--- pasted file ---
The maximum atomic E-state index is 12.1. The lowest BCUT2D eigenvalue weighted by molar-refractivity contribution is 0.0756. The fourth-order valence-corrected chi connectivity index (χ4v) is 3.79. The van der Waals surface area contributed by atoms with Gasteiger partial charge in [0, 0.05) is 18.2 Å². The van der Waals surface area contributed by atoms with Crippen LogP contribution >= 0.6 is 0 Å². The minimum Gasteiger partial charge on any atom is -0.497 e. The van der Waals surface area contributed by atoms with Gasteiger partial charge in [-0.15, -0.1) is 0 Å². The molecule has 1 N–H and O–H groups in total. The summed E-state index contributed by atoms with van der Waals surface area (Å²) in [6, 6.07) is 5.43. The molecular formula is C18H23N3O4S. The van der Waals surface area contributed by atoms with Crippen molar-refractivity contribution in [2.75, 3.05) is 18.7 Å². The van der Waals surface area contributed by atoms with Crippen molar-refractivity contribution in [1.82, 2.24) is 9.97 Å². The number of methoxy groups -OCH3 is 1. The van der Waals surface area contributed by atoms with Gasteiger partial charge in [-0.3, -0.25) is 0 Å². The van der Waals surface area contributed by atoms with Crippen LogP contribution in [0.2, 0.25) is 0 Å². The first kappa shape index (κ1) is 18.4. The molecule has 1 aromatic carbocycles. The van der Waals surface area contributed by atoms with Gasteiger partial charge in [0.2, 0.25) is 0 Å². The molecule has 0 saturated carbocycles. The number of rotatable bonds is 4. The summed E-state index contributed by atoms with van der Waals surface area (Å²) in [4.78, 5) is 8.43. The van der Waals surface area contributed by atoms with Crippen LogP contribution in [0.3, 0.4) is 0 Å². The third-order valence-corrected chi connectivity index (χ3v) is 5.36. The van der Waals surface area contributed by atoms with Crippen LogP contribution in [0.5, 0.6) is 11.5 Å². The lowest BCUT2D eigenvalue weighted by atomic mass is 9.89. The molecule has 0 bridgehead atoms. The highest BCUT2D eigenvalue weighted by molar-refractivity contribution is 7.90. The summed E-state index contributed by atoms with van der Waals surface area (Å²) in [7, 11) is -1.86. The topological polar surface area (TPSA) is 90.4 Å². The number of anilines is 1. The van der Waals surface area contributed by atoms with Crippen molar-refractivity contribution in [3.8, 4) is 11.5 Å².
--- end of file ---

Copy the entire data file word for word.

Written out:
The maximum atomic E-state index is 12.1. The lowest BCUT2D eigenvalue weighted by molar-refractivity contribution is 0.0756. The fourth-order valence-corrected chi connectivity index (χ4v) is 3.79. The van der Waals surface area contributed by atoms with Gasteiger partial charge in [0, 0.05) is 18.2 Å². The van der Waals surface area contributed by atoms with Crippen LogP contribution >= 0.6 is 0 Å². The minimum Gasteiger partial charge on any atom is -0.497 e. The van der Waals surface area contributed by atoms with Gasteiger partial charge in [-0.15, -0.1) is 0 Å². The molecule has 1 N–H and O–H groups in total. The summed E-state index contributed by atoms with van der Waals surface area (Å²) in [6, 6.07) is 5.43. The molecular formula is C18H23N3O4S. The van der Waals surface area contributed by atoms with Crippen molar-refractivity contribution in [2.75, 3.05) is 18.7 Å². The van der Waals surface area contributed by atoms with Crippen molar-refractivity contribution in [1.82, 2.24) is 9.97 Å². The number of methoxy groups -OCH3 is 1. The van der Waals surface area contributed by atoms with Gasteiger partial charge in [-0.3, -0.25) is 0 Å². The van der Waals surface area contributed by atoms with Crippen LogP contribution in [0.2, 0.25) is 0 Å². The first kappa shape index (κ1) is 18.4. The molecule has 1 aromatic carbocycles. The van der Waals surface area contributed by atoms with Gasteiger partial charge in [0.2, 0.25) is 0 Å². The molecule has 0 saturated carbocycles. The number of rotatable bonds is 4. The summed E-state index contributed by atoms with van der Waals surface area (Å²) in [4.78, 5) is 8.43. The van der Waals surface area contributed by atoms with Crippen LogP contribution in [0.3, 0.4) is 0 Å². The third-order valence-corrected chi connectivity index (χ3v) is 5.36. The van der Waals surface area contributed by atoms with Crippen LogP contribution in [0.5, 0.6) is 11.5 Å². The lowest BCUT2D eigenvalue weighted by atomic mass is 9.89. The molecule has 0 bridgehead atoms. The highest BCUT2D eigenvalue weighted by molar-refractivity contribution is 7.90. The summed E-state index contributed by atoms with van der Waals surface area (Å²) in [7, 11) is -1.86. The topological polar surface area (TPSA) is 90.4 Å². The number of anilines is 1. The van der Waals surface area contributed by atoms with Crippen molar-refractivity contribution in [3.8, 4) is 11.5 Å².